When The House Next Door invited its writers to submit their Top 10 films of all time, I was faced with the usual conundrum: What does “Top 10” signify – best or favorite? After much consideration, I’m happy to say that the list I came up with could easily represent either. These are definitely personal favorites, but, in my not-so-humble opinion, they are also unassailable in their perfection, and could easily fall at the top of any all-time best list arrived at by consensus.
10. Lola Montès (Max Ophüls, 1955)
The gilded beauty of Lola Montès is as lustrous as that of other titles on this list, but whereas the cinematic worlds of those films are warm and inviting, Lola Montès’s is icy cold. This is by design. Max Ophüls always keeps the viewer at arm’s length from the heroine, a courtesan who is as much a cipher as The Conformist’s Marcello Clerici. But unlike with Clerici, Ophüls never allows us to get inside his protagonist’s head. Instead, he creates an unnerving effect by placing us in the midst of the film’s action, yet separating us from Montès (Martine Carol), constantly placing foreground objects like architectural grating and stained glass in front of the camera. As if to remind us that we are as much spectators as the audience for which the unknowable Montès performs in her circus act, Ophüls ends the film by dropping a curtain over the proscenium that constitutes the final shot.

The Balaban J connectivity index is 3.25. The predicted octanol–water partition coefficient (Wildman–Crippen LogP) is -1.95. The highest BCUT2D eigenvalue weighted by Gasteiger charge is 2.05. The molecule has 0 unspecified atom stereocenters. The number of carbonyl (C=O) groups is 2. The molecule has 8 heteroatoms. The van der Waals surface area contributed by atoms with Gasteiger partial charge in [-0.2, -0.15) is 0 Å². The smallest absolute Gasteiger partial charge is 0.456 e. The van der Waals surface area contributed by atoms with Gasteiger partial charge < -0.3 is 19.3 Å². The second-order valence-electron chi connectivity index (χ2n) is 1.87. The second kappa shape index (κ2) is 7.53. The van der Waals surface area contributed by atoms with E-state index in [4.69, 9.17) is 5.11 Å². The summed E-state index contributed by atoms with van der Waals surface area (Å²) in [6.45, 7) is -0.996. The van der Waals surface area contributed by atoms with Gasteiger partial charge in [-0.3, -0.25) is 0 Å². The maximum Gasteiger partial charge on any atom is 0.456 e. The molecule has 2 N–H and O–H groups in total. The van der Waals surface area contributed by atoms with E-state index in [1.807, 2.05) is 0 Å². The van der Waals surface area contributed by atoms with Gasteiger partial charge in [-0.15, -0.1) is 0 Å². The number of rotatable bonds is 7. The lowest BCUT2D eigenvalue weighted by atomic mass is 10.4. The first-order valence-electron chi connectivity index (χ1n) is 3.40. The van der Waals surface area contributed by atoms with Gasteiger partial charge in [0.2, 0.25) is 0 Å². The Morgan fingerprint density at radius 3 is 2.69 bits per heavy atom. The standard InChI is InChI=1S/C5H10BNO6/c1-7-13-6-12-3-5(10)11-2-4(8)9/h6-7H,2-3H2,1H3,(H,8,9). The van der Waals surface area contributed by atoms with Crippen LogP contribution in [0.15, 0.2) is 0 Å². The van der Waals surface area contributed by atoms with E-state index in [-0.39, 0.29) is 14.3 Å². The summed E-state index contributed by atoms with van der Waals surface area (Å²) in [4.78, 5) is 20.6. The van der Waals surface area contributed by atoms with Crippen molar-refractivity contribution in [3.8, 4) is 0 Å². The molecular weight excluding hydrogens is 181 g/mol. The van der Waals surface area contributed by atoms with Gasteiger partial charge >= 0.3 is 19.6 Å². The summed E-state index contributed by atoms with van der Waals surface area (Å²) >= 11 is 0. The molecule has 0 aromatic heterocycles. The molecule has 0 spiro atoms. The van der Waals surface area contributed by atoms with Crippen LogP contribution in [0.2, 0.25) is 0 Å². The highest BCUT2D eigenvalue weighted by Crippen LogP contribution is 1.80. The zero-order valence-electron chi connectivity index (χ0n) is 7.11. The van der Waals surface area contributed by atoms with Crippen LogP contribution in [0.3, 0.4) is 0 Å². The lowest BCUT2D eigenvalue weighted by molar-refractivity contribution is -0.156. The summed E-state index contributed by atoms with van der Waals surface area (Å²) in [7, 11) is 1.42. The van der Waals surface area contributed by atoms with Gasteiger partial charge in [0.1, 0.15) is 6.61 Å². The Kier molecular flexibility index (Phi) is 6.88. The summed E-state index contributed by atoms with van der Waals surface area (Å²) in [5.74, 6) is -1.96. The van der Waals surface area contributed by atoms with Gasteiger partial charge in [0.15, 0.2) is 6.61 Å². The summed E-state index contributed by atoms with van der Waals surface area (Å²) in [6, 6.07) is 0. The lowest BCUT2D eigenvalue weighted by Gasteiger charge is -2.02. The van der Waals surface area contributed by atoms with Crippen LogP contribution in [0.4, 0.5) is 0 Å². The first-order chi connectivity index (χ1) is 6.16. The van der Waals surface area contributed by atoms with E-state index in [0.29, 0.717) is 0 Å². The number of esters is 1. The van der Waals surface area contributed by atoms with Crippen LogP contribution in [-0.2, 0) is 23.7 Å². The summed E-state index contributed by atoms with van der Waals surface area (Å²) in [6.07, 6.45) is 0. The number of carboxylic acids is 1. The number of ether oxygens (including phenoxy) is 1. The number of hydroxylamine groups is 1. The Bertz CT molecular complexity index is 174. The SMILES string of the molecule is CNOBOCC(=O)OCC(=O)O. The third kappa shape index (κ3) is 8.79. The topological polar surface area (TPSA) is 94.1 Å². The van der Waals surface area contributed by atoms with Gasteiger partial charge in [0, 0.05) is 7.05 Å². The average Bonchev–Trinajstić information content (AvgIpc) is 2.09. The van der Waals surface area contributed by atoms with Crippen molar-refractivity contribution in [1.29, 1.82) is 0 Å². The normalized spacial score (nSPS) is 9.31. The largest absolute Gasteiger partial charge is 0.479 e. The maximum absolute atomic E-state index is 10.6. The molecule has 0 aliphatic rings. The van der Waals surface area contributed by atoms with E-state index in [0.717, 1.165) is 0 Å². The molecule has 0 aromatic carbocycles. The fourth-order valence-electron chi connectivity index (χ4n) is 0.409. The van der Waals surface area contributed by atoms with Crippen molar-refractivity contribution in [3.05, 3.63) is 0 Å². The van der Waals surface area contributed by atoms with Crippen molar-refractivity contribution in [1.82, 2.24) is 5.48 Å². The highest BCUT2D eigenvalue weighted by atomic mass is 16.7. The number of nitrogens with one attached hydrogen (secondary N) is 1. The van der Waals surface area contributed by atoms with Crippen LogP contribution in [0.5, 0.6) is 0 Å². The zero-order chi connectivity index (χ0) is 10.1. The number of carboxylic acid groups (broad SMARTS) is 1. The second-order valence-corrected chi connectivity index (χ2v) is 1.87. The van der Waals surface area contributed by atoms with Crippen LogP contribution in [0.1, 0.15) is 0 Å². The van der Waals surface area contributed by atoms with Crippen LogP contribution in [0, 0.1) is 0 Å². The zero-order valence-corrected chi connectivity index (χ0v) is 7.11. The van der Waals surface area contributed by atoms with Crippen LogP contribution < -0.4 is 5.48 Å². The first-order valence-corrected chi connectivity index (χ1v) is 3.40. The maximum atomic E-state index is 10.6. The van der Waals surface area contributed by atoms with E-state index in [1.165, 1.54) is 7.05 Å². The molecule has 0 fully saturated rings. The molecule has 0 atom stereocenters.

9. Blue Velvet (David Lynch, 1986)
Like most of the other directors whose films appear on this list, David Lynch derives great power from the abutment of two contrasting qualities. In Blue Velvet, it’s the basest sexual horror and the sunniest, even corny, hometown setting. Dennis Hopper creates a marvelously debased villain in foul-mouthed Frank Booth, and Lynch’s frequent alter ego, Kyle Maclachlan, plays Jeffrey Beaumont as a perverse kind of Hardy Boy. Where both men overlap is in their mutual, voyeuristic—and perhaps even sadomasochistic—fascination with torch singer Dorothy Vallens (Isabella Rossellini), a battered beauty whose family is being held hostage by Frank in return for sexual favors. Surreal and sharp, Blue Velvet is the twisted offspring of Buñuel and Capra.